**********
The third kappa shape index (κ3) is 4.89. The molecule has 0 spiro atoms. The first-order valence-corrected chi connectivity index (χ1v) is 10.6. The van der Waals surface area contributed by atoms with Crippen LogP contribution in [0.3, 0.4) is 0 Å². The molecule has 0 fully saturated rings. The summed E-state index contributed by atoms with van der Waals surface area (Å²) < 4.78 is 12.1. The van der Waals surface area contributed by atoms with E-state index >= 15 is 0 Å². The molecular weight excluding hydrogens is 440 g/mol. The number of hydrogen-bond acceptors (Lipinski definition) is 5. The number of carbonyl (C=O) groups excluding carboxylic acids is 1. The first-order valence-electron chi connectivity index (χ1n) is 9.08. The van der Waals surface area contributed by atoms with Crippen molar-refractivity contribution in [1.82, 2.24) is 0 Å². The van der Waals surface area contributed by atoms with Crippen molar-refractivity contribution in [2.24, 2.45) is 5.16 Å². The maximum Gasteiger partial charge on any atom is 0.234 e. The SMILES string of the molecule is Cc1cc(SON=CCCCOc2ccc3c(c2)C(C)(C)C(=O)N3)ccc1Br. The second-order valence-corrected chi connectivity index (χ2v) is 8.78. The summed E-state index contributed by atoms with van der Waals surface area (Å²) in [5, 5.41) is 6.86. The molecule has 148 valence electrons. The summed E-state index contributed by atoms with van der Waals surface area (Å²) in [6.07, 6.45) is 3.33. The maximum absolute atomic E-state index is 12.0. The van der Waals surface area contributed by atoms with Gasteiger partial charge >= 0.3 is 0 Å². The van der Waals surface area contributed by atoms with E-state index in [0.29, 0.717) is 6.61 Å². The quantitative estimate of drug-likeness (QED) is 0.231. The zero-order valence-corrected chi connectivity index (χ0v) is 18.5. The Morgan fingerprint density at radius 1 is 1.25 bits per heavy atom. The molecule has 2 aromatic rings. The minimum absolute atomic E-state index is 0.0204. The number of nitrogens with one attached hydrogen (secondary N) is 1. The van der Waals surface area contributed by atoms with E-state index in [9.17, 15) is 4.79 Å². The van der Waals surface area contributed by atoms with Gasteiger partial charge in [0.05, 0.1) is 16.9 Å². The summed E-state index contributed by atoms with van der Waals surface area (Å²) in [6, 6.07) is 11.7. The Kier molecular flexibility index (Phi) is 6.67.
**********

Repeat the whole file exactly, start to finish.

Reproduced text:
The third kappa shape index (κ3) is 4.89. The molecule has 0 spiro atoms. The first-order valence-corrected chi connectivity index (χ1v) is 10.6. The van der Waals surface area contributed by atoms with Crippen LogP contribution in [0.3, 0.4) is 0 Å². The molecule has 0 fully saturated rings. The summed E-state index contributed by atoms with van der Waals surface area (Å²) < 4.78 is 12.1. The van der Waals surface area contributed by atoms with E-state index >= 15 is 0 Å². The molecular weight excluding hydrogens is 440 g/mol. The number of hydrogen-bond acceptors (Lipinski definition) is 5. The number of carbonyl (C=O) groups excluding carboxylic acids is 1. The first-order valence-electron chi connectivity index (χ1n) is 9.08. The van der Waals surface area contributed by atoms with Crippen molar-refractivity contribution in [1.82, 2.24) is 0 Å². The van der Waals surface area contributed by atoms with Crippen molar-refractivity contribution in [2.24, 2.45) is 5.16 Å². The maximum Gasteiger partial charge on any atom is 0.234 e. The SMILES string of the molecule is Cc1cc(SON=CCCCOc2ccc3c(c2)C(C)(C)C(=O)N3)ccc1Br. The second-order valence-corrected chi connectivity index (χ2v) is 8.78. The summed E-state index contributed by atoms with van der Waals surface area (Å²) in [5, 5.41) is 6.86. The molecule has 148 valence electrons. The summed E-state index contributed by atoms with van der Waals surface area (Å²) in [6.07, 6.45) is 3.33. The maximum absolute atomic E-state index is 12.0. The van der Waals surface area contributed by atoms with Gasteiger partial charge >= 0.3 is 0 Å². The van der Waals surface area contributed by atoms with E-state index in [0.29, 0.717) is 6.61 Å². The quantitative estimate of drug-likeness (QED) is 0.231. The zero-order valence-corrected chi connectivity index (χ0v) is 18.5. The Morgan fingerprint density at radius 1 is 1.25 bits per heavy atom. The molecule has 2 aromatic rings. The minimum absolute atomic E-state index is 0.0204. The number of nitrogens with one attached hydrogen (secondary N) is 1. The van der Waals surface area contributed by atoms with E-state index in [9.17, 15) is 4.79 Å². The van der Waals surface area contributed by atoms with Gasteiger partial charge in [0.05, 0.1) is 16.9 Å². The summed E-state index contributed by atoms with van der Waals surface area (Å²) in [6, 6.07) is 11.7. The Kier molecular flexibility index (Phi) is 6.67.